The Bundesliga has been trying to shed its reputation as a two-team league, with Bayern’s recent dominance (13 titles since Dortmund won in 95-96) of the last two decades only briefly interrupted by Dortmund’s three titles. Hardcore fans will recall the one-off Werder, Stuttgart or Wolfsburg titles, with challengers such as Leverkusen, Schalke, Wolfsburg again, firmly entrenched in a top 5 seemingly set in stone. The 2016/17 campaign has been nothing short of revolutionary in this aspect, with Red Bull Leipzig, Hertha BSC, Hoffenheim, FC Cologne and Eintracht Frankfurt all currently in the top seven after eight matches! Yes, Bayern (mini-crisis notwithstanding) are still leading, while Dortmund are struggling with the growing pains of a young squad, but it’s the challengers like Wolfsburg, Leverkusen, Gladbach and Schalke (despite a solid win against Mainz) who are all outside of the top 10. (not to mention traditional northern powers like Werder and HSV who have been fighting against relegation in the last couple of seasons). It’s a brave new world out there, kids! Franco di Santo, Sandro Wagner and Dario Lezcano all were involved in creating at least two goals, as sure of a sign of an apocalypse as any. So, stock up on VITAMAX and enjoy our MD 8 Team of the Week:
Orjan Nyland – FC Ingolstadt Probably the weirdest choice all year, after all his team allowed three goals. The big Norwegian is not among one of the better Bundesliga goalies, but he made seven saves against BVB, the most on the Matchday. The timing of his saves was incredibly important: three of them were clustered around the 15th minute, as Ingolstadt took the lead, then his save of Castro’s long-range sizzler in the 28th minute protected FCI’s 2-0 margin. His 79th minute stop of Felix Passlack’s wonderstrike at full-stretch was brilliant, and his save on Mario Götze from six yards out was fantastic. He did well to punch away the initial cross and then pulled off a superb close-range stop on Piszczek, only for Greatest American Hero Christian Pulisic to tap in the rebound. Similarly, Nyland could do nothing about Auba’s far post header, ditto on Ramos’ well-struck shot to the far post for the second BVB goal. Between this kind of a goalkeeping performance from Nyland, three monster saves from Weidenfeller and die Schänzer missing about two more clear-cut chances, this game really should’ve ended 6-6.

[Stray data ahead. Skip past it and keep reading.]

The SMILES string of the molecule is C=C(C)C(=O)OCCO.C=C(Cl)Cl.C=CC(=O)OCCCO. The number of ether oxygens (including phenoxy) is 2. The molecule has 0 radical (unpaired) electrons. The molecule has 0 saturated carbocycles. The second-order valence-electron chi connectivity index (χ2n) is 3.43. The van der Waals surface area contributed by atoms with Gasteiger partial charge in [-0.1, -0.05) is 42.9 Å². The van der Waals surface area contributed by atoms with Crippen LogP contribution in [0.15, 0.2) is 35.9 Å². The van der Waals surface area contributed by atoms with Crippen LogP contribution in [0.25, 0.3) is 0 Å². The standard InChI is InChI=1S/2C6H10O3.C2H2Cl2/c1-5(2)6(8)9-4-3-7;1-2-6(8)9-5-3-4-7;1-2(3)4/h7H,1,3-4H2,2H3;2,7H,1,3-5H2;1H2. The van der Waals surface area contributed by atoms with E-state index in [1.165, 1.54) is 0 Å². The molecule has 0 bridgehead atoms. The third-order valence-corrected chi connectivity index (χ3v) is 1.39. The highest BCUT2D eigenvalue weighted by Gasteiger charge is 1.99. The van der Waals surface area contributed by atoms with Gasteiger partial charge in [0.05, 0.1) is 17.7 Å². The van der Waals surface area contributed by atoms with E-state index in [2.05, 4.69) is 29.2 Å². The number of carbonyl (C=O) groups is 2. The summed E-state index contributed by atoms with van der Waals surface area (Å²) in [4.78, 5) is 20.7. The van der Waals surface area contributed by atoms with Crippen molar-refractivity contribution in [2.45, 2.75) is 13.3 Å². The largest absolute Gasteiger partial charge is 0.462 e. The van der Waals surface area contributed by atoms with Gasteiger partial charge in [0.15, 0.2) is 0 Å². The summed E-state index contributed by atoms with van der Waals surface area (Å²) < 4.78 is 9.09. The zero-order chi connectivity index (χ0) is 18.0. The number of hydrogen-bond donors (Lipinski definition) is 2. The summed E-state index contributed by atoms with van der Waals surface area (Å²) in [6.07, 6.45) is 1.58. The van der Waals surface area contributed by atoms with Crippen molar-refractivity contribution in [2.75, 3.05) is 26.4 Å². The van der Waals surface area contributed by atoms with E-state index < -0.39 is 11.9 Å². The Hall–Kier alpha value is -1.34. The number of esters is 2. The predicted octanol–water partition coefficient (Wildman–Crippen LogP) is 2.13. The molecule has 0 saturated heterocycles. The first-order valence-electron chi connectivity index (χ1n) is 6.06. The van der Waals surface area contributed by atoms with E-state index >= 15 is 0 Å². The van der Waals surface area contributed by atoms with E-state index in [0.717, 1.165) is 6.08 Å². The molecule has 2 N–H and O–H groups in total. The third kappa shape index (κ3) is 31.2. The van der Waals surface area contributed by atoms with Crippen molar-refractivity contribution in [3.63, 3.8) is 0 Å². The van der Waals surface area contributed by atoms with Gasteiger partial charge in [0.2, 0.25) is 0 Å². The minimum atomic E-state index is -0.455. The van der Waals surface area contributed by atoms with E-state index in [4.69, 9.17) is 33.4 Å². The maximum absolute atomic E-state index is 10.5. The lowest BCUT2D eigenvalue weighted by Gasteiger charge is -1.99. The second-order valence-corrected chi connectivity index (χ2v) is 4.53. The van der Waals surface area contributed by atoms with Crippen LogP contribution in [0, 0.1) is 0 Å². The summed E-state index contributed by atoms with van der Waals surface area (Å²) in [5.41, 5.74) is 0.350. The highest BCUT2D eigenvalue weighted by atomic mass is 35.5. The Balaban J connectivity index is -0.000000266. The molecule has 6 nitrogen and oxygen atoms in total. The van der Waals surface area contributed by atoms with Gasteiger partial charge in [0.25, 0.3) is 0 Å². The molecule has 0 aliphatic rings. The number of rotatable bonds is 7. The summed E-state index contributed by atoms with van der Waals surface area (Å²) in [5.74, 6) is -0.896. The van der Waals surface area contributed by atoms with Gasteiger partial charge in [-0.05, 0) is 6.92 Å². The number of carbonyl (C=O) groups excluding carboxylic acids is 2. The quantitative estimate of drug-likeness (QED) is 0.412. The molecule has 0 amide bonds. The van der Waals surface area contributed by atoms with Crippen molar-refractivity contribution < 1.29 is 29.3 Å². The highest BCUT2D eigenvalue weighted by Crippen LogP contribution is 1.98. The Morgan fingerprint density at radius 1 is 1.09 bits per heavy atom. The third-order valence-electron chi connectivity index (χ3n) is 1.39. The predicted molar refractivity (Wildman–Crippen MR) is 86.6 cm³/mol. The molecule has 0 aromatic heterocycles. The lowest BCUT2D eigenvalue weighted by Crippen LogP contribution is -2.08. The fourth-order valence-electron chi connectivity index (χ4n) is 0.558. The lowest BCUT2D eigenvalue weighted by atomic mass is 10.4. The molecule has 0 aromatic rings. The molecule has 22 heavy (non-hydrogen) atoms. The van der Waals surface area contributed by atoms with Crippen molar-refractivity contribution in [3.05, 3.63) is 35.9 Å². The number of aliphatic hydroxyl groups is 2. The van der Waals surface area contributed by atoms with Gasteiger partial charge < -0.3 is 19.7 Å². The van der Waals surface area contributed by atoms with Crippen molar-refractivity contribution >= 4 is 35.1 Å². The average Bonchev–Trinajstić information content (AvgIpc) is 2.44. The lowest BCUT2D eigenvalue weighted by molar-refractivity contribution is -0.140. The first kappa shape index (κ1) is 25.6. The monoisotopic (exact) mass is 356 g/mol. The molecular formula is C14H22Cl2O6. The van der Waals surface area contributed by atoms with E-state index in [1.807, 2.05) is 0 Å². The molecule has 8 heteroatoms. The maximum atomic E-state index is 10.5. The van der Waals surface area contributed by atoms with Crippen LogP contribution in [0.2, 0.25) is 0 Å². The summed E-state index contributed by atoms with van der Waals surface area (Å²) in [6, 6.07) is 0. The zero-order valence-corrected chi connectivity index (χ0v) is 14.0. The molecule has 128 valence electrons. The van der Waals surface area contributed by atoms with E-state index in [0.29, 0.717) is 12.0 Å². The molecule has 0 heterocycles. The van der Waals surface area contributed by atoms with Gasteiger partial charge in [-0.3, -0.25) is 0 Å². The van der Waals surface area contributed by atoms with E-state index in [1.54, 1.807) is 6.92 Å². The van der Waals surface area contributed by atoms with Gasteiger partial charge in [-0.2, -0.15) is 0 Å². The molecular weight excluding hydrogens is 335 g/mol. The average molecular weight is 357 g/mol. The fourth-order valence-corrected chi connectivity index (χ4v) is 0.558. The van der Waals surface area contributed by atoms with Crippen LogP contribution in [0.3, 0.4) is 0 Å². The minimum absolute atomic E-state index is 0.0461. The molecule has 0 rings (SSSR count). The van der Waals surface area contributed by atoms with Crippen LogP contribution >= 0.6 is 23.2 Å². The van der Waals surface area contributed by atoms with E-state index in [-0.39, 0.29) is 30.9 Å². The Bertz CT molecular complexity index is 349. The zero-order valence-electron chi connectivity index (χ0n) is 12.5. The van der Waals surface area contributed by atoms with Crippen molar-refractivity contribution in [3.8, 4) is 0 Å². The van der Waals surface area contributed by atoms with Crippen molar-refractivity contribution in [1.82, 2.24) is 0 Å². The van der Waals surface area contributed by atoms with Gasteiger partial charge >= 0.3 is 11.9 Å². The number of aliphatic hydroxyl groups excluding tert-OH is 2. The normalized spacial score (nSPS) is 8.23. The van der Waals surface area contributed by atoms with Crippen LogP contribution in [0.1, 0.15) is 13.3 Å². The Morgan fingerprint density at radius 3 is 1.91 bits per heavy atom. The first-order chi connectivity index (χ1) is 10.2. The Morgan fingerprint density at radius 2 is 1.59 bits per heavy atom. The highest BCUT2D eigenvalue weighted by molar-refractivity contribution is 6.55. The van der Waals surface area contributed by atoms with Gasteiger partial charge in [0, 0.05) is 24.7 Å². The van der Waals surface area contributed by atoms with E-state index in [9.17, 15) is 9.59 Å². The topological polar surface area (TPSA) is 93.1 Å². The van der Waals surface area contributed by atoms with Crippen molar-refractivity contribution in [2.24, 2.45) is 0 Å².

Mitchell Weiser (Hertha BSC) was a key part in Hertha’s fortunate and crucial victory over Köln with an assist and 72 touches. Five dribbles, three key passes and a great ball for Vedad Ibisevic were his offensive contributions, but the former Bayern man was no slouch on defense, adding five tackles and three interceptions.
Weiser also played a part in limiting Effzeh to 1 for 13 on crosses, despite facing Koka Rausch and Jonas Hector, two outstanding left-footed players capable of playing numerous key passes.
Honorable mention goes to his teammate Niklas Stark, who besides his goal (a gift from Effzeh’s back line) put in seven successful tackles in midfield.
Benjamin Hübner – Hoffenheim played yet another outstanding game for Julian Nagelsmann, as the hulking former Ingolstadt CB racked up seven interceptions and two tackles. His distribution was excellent: 67 pass on 88%, arguably effected by Bayer being forced to play with ten men after the Volland red card. After trying Fabian Schär and Ermin Bicakcic, Nagelsmann is figuring out that Hübner (who was one of the Bundesliga’s best defenders last year at Ingolstadt) is an outstanding defender.
In the three games he has started Hoffenheim have allowed ten shots on target, for an average of 3.3. In the first five games without him TSG conceded nine each to Leipzig and Wolfsburg, six to Mainz, three to Darmstadt and five to Schalke for a total of 32 or 6.4 per game. So that’s HALF as many shots on target allowed with Hübner in the lineup, a big reason why they have grabbed nine points in three games compared seven in the five sans Hübner. Massive difference!
David Alaba (Bayern) just another man of the match performance with 98 touches, two shots, two key passes and one assist from the Austrian. Rampaged forward at will against a helpless Gladbach defense.
Unlike in earlier games (Frankfurt), his defense was brilliant too with three tackles and six interceptions.
Naby Keita (Leipzig) – Winning 21 tackles and collecting 103 touches on 129 and (together with the ever-excellent) Diego Demme) being everywhere for his team were just the start.
Keita also scored two excellent goals in perhaps the most dominant performance by a midfielder in the Bundesliga this season. His solo effort in the first half was breathtaking and there are maybe a handful of midfielders (Dele Alli, prime Andres Iniesta, young Clarence Seedorf) capable of pulling off that combination of speed, power and dribbling.